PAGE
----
The site of the airport was originally Knights Templar land in medieval Berlin, and from this beginning came the name Tempelhof. Later, the site was used as a parade field by Prussian forces, and by unified German forces from 1720 to the start of World War I. In 1909, Frenchman Armand Zipfel made the first flight demonstration in Tempelhof, followed by Orville Wright later that same year. Tempelhof was first officially designated as an airport on 8 October 1923. Lufthansa was founded in Tempelhof on 6 January 1926. The old terminal, originally constructed in 1927, became the world's first with an underground railway. The station has since been renamed Paradestraße , because the rebuilding of the airport in the 1930s required the airport access to be moved to a major intersection with a station now called Platz der Luftbrücke after the Berlin Airlift. As part of Albert Speer's plan for the reconstruction of Berlin during the Nazi era, Prof. Ernst Sagebiel was ordered to replace the old terminal with a new terminal building in 1934. The airport halls and the adjoining buildings, intended to become the gateway to Europe and a symbol of Hitler's "world capital" Germania, are still known as one of the largest built entities worldwide, and have been described by British architect Sir Norman Foster as "the mother of all airports". With its façades of shell limestone, the terminal building, built between 1936 and 1941, forms a 1.2 kilometre long quadrant. Arriving passengers walk through customs controls to the reception hall. Tempelhof was served by the U6 U-Bahn line along Mehringdamm and up Friedrichstraße ( Platz der Luftbrücke station). Zentralflughafen Tempelhof-Berlin had the advantage of a central location just minutes from the Berlin city centre and quickly became one of the world's busiest airports. Tempelhof saw its greatest pre-war days during 1938”“1939, when more than 52 foreign and 40 domestic aircraft arrived and departed daily from the old terminal while the new one was still under construction. The air terminal was designed as headquarters for Deutsche Lufthansa, the German national airline. As a forerunner of today's modern airports, the building was designed with many unique features including giant arc-shaped hangars for aircraft parking. Although under construction for more than ten years, it was never finished because of World War II. The building complex was designed to resemble an eagle in flight with semicircular hangars forming the bird's spread wings. A mile-long hangar roof was to have been laid in tiers to form a stadium for spectators at air and ground demonstrations.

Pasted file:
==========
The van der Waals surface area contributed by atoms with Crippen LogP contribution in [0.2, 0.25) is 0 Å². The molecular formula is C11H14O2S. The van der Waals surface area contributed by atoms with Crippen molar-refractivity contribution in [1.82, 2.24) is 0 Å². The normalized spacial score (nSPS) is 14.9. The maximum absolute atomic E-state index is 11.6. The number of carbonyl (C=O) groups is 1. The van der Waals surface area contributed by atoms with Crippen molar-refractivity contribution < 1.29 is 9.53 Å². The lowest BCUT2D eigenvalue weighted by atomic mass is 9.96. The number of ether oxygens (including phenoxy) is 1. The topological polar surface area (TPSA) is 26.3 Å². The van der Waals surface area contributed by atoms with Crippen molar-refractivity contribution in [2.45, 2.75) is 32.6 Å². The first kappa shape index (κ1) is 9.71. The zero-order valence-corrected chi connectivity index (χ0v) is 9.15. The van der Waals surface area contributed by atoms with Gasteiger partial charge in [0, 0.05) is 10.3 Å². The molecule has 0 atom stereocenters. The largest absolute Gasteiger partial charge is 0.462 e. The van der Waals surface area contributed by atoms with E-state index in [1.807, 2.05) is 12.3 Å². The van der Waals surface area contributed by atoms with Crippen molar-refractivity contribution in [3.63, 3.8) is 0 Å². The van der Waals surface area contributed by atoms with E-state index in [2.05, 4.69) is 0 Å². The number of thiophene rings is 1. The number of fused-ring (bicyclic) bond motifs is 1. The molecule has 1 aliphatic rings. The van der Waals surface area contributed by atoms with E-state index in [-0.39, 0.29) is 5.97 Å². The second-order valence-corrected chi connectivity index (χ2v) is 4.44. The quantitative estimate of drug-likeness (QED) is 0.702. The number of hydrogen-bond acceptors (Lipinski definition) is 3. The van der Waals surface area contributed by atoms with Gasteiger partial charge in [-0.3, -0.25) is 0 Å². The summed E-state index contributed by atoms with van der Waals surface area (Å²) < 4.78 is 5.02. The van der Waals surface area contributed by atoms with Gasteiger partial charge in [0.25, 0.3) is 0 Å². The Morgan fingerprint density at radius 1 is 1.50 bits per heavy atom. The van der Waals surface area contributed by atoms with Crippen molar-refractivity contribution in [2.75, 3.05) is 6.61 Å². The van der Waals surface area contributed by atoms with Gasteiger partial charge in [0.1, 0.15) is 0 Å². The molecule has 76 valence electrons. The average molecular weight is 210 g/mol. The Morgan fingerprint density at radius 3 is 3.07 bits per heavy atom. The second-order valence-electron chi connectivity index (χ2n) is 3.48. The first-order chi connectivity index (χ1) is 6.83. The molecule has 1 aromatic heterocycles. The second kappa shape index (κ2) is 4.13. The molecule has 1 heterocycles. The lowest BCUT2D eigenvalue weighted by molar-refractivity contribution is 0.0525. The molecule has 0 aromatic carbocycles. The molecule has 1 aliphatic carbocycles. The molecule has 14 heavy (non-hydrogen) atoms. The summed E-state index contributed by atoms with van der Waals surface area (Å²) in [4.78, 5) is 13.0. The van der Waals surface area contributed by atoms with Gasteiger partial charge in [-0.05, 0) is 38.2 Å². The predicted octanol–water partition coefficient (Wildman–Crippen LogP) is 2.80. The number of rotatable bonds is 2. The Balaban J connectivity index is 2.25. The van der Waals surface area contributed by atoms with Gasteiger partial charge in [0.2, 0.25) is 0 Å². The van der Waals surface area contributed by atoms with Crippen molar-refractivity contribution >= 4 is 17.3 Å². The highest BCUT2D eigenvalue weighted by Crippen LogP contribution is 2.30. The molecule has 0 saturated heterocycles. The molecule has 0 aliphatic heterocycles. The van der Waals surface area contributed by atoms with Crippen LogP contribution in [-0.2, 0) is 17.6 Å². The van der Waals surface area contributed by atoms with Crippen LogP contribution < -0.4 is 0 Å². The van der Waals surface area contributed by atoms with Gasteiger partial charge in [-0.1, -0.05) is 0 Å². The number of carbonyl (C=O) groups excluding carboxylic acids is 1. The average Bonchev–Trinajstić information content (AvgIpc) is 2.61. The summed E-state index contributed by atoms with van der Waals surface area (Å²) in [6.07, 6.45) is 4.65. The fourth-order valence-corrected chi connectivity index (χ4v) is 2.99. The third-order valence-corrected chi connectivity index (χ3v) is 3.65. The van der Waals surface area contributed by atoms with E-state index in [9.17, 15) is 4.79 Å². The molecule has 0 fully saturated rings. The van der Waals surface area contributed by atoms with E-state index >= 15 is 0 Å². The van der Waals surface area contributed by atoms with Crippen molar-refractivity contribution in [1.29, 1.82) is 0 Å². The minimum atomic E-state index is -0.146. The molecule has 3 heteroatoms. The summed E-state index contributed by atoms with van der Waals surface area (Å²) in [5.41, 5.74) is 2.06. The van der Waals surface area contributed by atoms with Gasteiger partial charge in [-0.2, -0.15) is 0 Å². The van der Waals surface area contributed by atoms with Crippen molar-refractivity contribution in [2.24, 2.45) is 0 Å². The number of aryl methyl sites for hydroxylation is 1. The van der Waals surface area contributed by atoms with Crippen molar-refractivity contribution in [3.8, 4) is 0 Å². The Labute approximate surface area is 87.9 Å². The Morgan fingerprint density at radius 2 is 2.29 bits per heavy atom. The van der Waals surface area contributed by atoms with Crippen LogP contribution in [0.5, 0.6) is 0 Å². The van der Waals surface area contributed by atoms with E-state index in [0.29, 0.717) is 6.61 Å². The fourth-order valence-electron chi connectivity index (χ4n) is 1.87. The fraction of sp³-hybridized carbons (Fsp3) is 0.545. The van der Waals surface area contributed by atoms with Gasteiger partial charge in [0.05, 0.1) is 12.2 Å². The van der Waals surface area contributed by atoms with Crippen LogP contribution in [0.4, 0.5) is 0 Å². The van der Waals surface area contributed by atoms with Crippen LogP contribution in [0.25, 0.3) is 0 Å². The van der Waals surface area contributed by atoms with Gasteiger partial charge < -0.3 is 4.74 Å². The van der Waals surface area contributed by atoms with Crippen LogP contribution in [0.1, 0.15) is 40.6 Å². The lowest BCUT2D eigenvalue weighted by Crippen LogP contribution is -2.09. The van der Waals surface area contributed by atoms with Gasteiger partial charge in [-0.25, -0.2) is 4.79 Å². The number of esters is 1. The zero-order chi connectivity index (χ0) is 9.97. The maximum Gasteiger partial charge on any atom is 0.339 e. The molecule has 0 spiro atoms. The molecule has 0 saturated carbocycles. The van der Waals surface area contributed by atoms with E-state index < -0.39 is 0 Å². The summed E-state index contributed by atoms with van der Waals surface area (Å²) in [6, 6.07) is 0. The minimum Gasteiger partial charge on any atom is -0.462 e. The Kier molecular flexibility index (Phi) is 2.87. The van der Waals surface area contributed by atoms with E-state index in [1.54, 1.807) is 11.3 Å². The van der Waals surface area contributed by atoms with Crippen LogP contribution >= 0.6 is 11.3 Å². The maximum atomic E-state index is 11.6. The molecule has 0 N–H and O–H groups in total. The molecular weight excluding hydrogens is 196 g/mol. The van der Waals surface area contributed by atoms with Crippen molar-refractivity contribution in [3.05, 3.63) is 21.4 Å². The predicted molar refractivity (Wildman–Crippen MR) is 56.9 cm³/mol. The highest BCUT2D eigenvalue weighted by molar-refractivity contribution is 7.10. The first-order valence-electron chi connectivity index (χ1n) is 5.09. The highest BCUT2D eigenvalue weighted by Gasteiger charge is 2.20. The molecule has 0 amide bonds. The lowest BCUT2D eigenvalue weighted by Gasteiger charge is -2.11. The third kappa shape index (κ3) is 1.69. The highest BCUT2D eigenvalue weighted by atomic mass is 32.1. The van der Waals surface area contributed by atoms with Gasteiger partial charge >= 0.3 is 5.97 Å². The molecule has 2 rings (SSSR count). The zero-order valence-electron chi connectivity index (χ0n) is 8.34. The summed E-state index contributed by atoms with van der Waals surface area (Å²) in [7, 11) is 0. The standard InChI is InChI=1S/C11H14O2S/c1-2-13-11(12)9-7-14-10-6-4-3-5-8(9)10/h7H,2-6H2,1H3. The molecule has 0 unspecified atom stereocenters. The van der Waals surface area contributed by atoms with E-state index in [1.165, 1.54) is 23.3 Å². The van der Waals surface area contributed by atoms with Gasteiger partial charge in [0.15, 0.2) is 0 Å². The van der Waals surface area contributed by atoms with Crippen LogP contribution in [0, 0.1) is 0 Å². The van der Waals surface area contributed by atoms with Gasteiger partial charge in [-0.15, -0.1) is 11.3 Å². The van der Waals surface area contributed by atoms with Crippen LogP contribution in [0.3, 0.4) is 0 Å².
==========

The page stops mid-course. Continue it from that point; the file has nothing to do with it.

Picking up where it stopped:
World War II
Weserwerke started war production in a new building for assembling Junkers Ju 87 "Stuka" dive bombers and later Focke-Wulf Fw 190 fighter planes in Tempelhof's underground tunnels. Aircraft engines were trucked to Tempelhof and joined to finished airframes. The airport is the hub of a "hub and spoke" arrangement of underground tunnels, and parts for the airplanes were brought from all parts of the city to the air base to be assembled and then flown out. Germany did not use Tempelhof as a military airfield during World War II, except for occasional emergency landings by fighter aircraft. Soviet forces took Tempelhof in the Battle of Berlin on 24 April 1945 in the closing days of the war in Europe following a fierce battle with Luftwaffe troops. Tempelhof's German commander, Colonel Rudolf Boettger, refused to carry out orders to blow up the base, choosing instead to kill himself. After he died, the Russian troops attempted to clear the five lower levels of the airbase, but the Germans had booby-trapped everything and many were killed, leading the Russian commander to order the lower levels to be flooded with water. The lower three levels are still flooded to this day, having never been opened up due to unexploded ordnance. In accordance with the Yalta agreements, Zentralflughafen Tempelhof-Berlin was turned over to the United States Army 2nd Armored Division on 2 July 1945 by the Soviet Union as part of the American occupation zone of Berlin. This agreement was later formalised by the August 1945 Potsdam Agreement, which formally divided Berlin into four occupation zones. The 852nd Engineer Aviation Battalion arrived at Tempelhof (Code Number R-95) on 10 July 1945 and conducted the original repairs.